subTERRAIN #79, $7, 8” x 8”, printed, 96 pgs.
I love when this Canadian litmag hits my mailbox. subTerrain consistently features excellent writing, usually themed. This time around the editors and writers conduct an issue-long lament titled “Goodbye, Vancouver.” The general story is likely familiar: development and real estate prices are forcing longtime denizens out. The depth of this loss is relayed not just through stories on real estate (though there are these), but also through discussions of squats, old theaters, and through photo essays and poetry. The Vancouver situation is sadly all too common, but the level of nuance with which it’s discussed here is sadly uncommon. Always a recommended read, this issue especially hits hard. –Michael T. Fournier (PO Box 3008, Main Post Office, Vancouver, BC, V6B 3X5, Canada)
TRUST #190, €3, offset, 8” x 11¼”, 68 pgs.
The German language publication Trust is one of the longest-running zines in the world. I don’t speak German, so I can’t read it, but it sure is pretty. Formatted similarly to MRR and Razorcake, it’s packed with columns, articles, and reviews. This issue’s highlights include coverage of Phantom Winter, Refuse Records, Martin Büsser, Joseph Boys, Hank Wood, and Hairy Lights. Nice! –Art Ettinger (Trust, Postfach 11 07 62, 28087 Bremen, Germany)
XEROGRAPHY DEBT #43, $4, 5½” x 8½”, printed, 74 pgs.
I still get a kick out of sitting down with a pile of zines and reading through reviews, circling records and zines to seek out via mailorder. As such, Xerography Debt is right in my wheelhouse: columnists review zines on their radar screens. It’s been a few years since the last issue I read, but the format remains the same: per the mission statement inside, the columnists/reviewers are all about hyping stuff they like rather than bashing stuff they don’t. It’s nice to have such a collection of positivity handy for mailorder scouring. –Michael T. Fournier (order through Microcosm: microcosmpublishing.com)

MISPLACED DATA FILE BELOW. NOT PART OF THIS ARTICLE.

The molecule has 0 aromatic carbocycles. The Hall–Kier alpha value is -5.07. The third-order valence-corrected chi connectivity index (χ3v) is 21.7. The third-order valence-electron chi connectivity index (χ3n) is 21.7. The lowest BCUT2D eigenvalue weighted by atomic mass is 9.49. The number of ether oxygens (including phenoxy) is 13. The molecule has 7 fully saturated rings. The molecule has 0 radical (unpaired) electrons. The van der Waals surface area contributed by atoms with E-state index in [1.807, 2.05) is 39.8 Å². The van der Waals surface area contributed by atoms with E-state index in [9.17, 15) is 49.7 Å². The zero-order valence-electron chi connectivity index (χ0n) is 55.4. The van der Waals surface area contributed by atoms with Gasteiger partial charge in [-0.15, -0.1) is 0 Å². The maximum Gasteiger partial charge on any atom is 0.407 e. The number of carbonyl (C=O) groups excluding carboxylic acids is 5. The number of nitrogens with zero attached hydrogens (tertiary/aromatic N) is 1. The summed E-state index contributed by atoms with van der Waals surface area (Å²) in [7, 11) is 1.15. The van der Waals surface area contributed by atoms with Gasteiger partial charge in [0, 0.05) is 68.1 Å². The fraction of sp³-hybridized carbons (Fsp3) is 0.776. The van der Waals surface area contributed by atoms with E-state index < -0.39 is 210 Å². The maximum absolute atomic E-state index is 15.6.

YOKAI WHY, $2, 4¼” x 11”, copied, 20 pgs.
I dig the humor of this zine right away. It’s always the little things that make me laugh, and the first joke with the little kid was hilarious. Unfortunately, I can’t really say much about it without ruining the joke. But that little kid’s reaction to fucking disaster is great! The story follows a demon hunter’s reluctant path into turning something she hates into a profitable job. She reeks of regret in every panel, but continues because we all hate our jobs but need money. This is just an intro to the series, but I’m interested enough to see what happens next. Well, I was sufficiently interested until I saw that the next issue would include an otaku, and that is not a character I would ever want to see continually. Then, there was promise of a ghost puppy, so I was pulled back in. –Iggy Nicklbottum (Tina Horton, Dan Candal, and Conor Rank, yokaiwhy.tumblr.com)
YOU SHOULD HEAR THIS!, $3, 5½” x 8½”, copied, 24 pgs.
A fun, light mini-comic about music Ricky loves. In You Should Hear This! he deconstructs artists he likes like AFI, Jeff Rosenstock (Bomb The Music Industry), and Weezer. You don’t have to be a fan of these bands to enjoy these comics, but you should be a fellow music freak. He also gives us “6 Skull-crushing Songs about Pro-wrestling,” lauds the breakdancing game, Floor Kids, and there’s more. I’m not going to give it all away. My only complaint is it was too short. –Craven Rock (rickyvigil.bigcartel.com, [email protected])
ZINE CUISINE #4, $4, 5½” x 8½”, copied, 32 pgs.
Hey, here’s another offering by Zine Cuisine on the topic of winter in L.A. with the coolest artists in the area. I swear that was not supposed to be a pun or anything. It’s got some great stories like the one by Ari that’s a boundless comic on the troubles of gifts. It’s not a new topic but the art style, humor, and fixation with My Super Ex-Girlfriend makes it memorable. There’s also this Whodunit? a la The Thing that has diarrhea jokes. I’m a sucker for diarrhea jokes. It’s poop jokes for someone with fine taste. Some artworks are a little confusing, narratively, but this is a great anthology nonetheless with lots of great stories.
–Iggy Nicklbottum (Dan Kosmo, [email protected])